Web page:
On Sept. 1, 1971, Pirates’ manager Danny Murtaugh did what he did before any game. He submitted the lineup card he thought would give his club the best chance of winning that night.
Nothing struck the Pirates’ players as anything out of the ordinary until the game had already started, and Dave Cash said to Al Oliver on the Pirates’ bench, “You know, we got nine brothers out there, man,” as they both shared a laugh. The team didn’t realize they had done something that would be talked about half a century later.
The Pittsburgh Pirates became the first team in Major League Baseball history to field an all-black lineup. 24 years after baseball’s color barrier was broken, the Pirates made history on their way to what turned into a historic season. The starting nine consisted of players from across the United States and Latin America – a group of nine that came from different walks of life, but shared the same goal.
After the game, Murtaugh delivered a memorable statement, saying, “When it comes to making out the lineup, I’m colorblind, and my athletes know it.”
Here’s what his lineup looked like that night at Three Rivers Stadium.
- Rennie Stennett 2B
- Gene Clines CF
- Roberto Clemente RF
- Willie Stargell LF
- Manny Sanguillen C
- Dave Cash 3B
- Al Oliver 1B
- Jackie Hernandez SS
- Dock Ellis P
Stennett, the Panama-native, collected a pair of hits in that game and played nine seasons with the Pirates. Clines, who was born in San Pablo, California, also picked up two hits on the history-making night and played five seasons in Pittsburgh.
Clemente, from Puerto Rico, is arguably the best player in team history. He won two World Series, an MVP, was named an All-Star 12 times and earned a Gold Glove the same number of times. Clemente was tragically killed in a plane crash just over a year later.
While Clemente may be the best Pirate of all time, Stargell wasn’t too far behind. The Ohio-born Stargell, wore the black and gold for his entire 21-year Major League Career. He too won a pair of World Series and was named an MVP. To this day, he remains the club’s all-time home run leader.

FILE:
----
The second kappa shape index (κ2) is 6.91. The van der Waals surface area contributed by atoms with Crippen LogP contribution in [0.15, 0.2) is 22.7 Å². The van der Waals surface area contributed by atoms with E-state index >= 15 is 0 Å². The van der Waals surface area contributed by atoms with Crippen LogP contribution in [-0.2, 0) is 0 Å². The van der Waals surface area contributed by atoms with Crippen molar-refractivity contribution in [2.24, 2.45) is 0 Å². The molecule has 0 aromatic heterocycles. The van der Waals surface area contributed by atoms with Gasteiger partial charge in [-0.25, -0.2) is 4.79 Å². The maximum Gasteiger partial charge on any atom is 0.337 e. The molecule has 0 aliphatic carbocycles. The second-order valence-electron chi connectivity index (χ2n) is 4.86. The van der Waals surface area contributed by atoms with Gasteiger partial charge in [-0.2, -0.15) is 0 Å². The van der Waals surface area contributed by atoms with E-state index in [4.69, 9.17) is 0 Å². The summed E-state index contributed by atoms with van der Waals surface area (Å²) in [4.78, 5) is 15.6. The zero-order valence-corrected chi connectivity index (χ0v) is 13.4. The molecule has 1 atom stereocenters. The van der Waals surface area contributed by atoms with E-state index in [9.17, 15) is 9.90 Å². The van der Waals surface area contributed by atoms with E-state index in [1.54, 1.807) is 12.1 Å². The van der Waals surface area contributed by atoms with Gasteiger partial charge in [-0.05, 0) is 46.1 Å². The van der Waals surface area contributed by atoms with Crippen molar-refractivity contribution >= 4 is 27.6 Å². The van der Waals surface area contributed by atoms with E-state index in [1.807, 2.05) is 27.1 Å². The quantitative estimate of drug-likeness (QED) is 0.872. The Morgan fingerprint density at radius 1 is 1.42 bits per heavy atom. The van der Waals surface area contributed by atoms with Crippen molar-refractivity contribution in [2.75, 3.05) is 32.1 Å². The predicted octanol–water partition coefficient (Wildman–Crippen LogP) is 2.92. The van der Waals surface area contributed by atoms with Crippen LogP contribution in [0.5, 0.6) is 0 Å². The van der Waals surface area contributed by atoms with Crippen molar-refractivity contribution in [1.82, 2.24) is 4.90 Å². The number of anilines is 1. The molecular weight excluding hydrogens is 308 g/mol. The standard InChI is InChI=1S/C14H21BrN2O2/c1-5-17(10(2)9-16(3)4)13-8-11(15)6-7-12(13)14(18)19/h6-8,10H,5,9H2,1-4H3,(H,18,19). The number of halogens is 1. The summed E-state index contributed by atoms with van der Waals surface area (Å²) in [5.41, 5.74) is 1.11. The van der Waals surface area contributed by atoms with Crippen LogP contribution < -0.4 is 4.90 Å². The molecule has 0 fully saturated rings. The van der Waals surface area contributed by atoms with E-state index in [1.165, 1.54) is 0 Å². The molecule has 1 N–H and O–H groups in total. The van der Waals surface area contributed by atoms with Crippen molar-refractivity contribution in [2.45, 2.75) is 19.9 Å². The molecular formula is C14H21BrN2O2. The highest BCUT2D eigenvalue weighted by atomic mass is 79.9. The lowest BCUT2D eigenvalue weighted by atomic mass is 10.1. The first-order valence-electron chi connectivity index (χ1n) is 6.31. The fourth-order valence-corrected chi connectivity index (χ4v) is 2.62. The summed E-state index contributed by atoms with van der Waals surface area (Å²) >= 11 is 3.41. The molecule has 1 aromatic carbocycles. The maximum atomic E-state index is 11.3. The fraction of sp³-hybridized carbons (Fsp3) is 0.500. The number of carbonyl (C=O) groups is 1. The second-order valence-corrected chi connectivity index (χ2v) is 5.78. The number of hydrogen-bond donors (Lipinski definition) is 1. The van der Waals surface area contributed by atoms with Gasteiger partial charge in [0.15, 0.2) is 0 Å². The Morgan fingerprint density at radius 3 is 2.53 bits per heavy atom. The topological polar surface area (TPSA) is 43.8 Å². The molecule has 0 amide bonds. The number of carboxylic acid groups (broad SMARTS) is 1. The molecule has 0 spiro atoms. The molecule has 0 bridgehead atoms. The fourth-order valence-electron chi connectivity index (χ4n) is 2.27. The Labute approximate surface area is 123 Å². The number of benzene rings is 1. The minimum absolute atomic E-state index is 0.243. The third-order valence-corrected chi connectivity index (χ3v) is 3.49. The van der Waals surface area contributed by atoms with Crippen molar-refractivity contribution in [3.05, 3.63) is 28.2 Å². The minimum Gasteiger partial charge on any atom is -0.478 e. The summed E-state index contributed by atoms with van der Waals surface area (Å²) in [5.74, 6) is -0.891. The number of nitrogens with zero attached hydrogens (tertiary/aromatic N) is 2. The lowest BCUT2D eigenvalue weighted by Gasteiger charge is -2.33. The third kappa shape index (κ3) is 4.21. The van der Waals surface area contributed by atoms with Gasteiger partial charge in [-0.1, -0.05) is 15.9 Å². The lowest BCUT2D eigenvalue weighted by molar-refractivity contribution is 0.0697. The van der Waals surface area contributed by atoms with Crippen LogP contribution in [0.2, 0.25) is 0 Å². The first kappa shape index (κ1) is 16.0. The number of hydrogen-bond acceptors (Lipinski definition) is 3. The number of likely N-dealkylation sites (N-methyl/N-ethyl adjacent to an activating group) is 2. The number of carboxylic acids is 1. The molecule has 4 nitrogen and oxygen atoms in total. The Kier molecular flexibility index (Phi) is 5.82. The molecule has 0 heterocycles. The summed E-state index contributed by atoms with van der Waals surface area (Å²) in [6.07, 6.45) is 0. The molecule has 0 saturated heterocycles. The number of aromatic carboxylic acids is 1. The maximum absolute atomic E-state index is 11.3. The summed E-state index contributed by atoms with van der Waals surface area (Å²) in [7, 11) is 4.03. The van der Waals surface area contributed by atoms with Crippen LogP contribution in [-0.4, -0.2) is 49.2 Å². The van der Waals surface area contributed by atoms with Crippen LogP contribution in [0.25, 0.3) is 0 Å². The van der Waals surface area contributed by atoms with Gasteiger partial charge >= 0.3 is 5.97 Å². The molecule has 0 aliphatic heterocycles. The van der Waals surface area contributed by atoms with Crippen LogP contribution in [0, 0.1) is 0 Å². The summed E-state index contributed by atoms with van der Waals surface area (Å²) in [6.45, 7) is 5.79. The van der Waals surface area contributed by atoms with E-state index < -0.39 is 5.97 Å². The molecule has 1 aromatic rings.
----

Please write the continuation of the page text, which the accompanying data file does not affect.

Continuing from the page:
Sanguillen, another Panamanian, hit a two-run homerun in the game. He was a three-time All-Star and two-time World Series Champion in his 12 seasons with the Bucs.
Oliver, who like Stargell was born in the state of Ohio, played a total of 10 seasons with the Pirates after debuting in 1968. He was a three-time All-Star in Pittsburgh who could flat out hit.
Hernandez from Central Tinguaro, Cuba, only played three seasons with the Pirates. The slick-fielding shortstop is best known for fielding the groundball that turned into the final out that gave the Pirates four World Championships.
Ellis, born in Los Angeles, picked up 96 wins and an All-Star appearance in his nine seasons with the Pirates. He is remembered for the no-hitter – yes that no hitter – he threw during the 1970 season.
The Pirates won the game 10-7 against the Philadelphia Phillies, improving their record on the season to 82-56 en route to winning the National League East. That historic night at Three Rivers Stadium foreshadowed even more history as the Pirates defeated the Baltimore Orioles and won the franchise’s fourth World Series trophy.
What makes this monumental occasion so special is the fact that it was unplanned – just a group of talented baseball players penciled into the lineup by the their manager to try and get a win that night. It did not matter who they were, what they looked like or where they came from, they just wanted to win.
The tight-knit group of teammates cared about winning, but more importantly, winning together as a team.
The 1971 Pittsburgh Pirates went down in history for winning the World Series, but it was this night 50 years ago that stands alone as the one-of-a-kind piece of history in this beautiful game called baseball.